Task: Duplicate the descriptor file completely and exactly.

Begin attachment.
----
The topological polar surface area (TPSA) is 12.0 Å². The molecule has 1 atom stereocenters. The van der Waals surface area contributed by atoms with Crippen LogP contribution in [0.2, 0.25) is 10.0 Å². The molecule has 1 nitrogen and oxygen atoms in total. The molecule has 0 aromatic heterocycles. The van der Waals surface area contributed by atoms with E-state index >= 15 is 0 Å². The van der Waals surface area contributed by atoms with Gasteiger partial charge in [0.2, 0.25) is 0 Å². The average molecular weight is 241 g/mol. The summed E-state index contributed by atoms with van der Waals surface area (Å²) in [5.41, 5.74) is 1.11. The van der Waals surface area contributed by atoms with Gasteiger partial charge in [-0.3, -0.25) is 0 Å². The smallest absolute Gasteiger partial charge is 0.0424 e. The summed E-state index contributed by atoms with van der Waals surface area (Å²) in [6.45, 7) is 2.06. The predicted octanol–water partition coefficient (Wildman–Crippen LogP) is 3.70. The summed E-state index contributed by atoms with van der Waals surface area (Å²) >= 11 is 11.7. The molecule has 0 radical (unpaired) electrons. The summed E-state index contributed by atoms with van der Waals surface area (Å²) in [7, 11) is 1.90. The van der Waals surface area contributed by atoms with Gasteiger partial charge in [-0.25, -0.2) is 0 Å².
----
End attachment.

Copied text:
The topological polar surface area (TPSA) is 12.0 Å². The molecule has 1 atom stereocenters. The van der Waals surface area contributed by atoms with Crippen LogP contribution in [0.2, 0.25) is 10.0 Å². The molecule has 1 nitrogen and oxygen atoms in total. The molecule has 0 aromatic heterocycles. The van der Waals surface area contributed by atoms with E-state index >= 15 is 0 Å². The van der Waals surface area contributed by atoms with Gasteiger partial charge in [0.2, 0.25) is 0 Å². The average molecular weight is 241 g/mol. The summed E-state index contributed by atoms with van der Waals surface area (Å²) in [5.41, 5.74) is 1.11. The van der Waals surface area contributed by atoms with Gasteiger partial charge in [-0.3, -0.25) is 0 Å². The smallest absolute Gasteiger partial charge is 0.0424 e. The summed E-state index contributed by atoms with van der Waals surface area (Å²) in [6.45, 7) is 2.06. The predicted octanol–water partition coefficient (Wildman–Crippen LogP) is 3.70. The summed E-state index contributed by atoms with van der Waals surface area (Å²) >= 11 is 11.7. The molecule has 0 radical (unpaired) electrons. The summed E-state index contributed by atoms with van der Waals surface area (Å²) in [7, 11) is 1.90. The van der Waals surface area contributed by atoms with Gasteiger partial charge in [-0.25, -0.2) is 0 Å².